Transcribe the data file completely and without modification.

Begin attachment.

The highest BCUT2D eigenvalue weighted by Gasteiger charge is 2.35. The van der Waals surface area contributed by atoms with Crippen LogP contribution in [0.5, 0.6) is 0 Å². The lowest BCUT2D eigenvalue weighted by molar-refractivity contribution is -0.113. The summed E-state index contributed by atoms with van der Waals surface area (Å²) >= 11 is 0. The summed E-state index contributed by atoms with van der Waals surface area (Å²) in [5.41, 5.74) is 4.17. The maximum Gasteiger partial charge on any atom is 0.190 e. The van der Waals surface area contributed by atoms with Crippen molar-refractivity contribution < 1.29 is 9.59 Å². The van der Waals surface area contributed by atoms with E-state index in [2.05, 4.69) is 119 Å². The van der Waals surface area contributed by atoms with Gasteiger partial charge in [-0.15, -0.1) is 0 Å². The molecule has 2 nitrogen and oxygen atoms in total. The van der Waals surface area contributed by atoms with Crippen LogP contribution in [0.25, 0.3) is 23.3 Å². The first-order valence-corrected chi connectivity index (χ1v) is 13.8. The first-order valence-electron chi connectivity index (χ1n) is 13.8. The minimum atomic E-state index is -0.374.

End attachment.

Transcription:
The highest BCUT2D eigenvalue weighted by Gasteiger charge is 2.35. The van der Waals surface area contributed by atoms with Crippen LogP contribution in [0.5, 0.6) is 0 Å². The lowest BCUT2D eigenvalue weighted by molar-refractivity contribution is -0.113. The summed E-state index contributed by atoms with van der Waals surface area (Å²) >= 11 is 0. The summed E-state index contributed by atoms with van der Waals surface area (Å²) in [5.41, 5.74) is 4.17. The maximum Gasteiger partial charge on any atom is 0.190 e. The van der Waals surface area contributed by atoms with Crippen molar-refractivity contribution < 1.29 is 9.59 Å². The van der Waals surface area contributed by atoms with E-state index in [2.05, 4.69) is 119 Å². The van der Waals surface area contributed by atoms with Gasteiger partial charge in [-0.15, -0.1) is 0 Å². The molecule has 2 nitrogen and oxygen atoms in total. The van der Waals surface area contributed by atoms with Crippen LogP contribution in [0.25, 0.3) is 23.3 Å². The first-order valence-corrected chi connectivity index (χ1v) is 13.8. The first-order valence-electron chi connectivity index (χ1n) is 13.8. The minimum atomic E-state index is -0.374.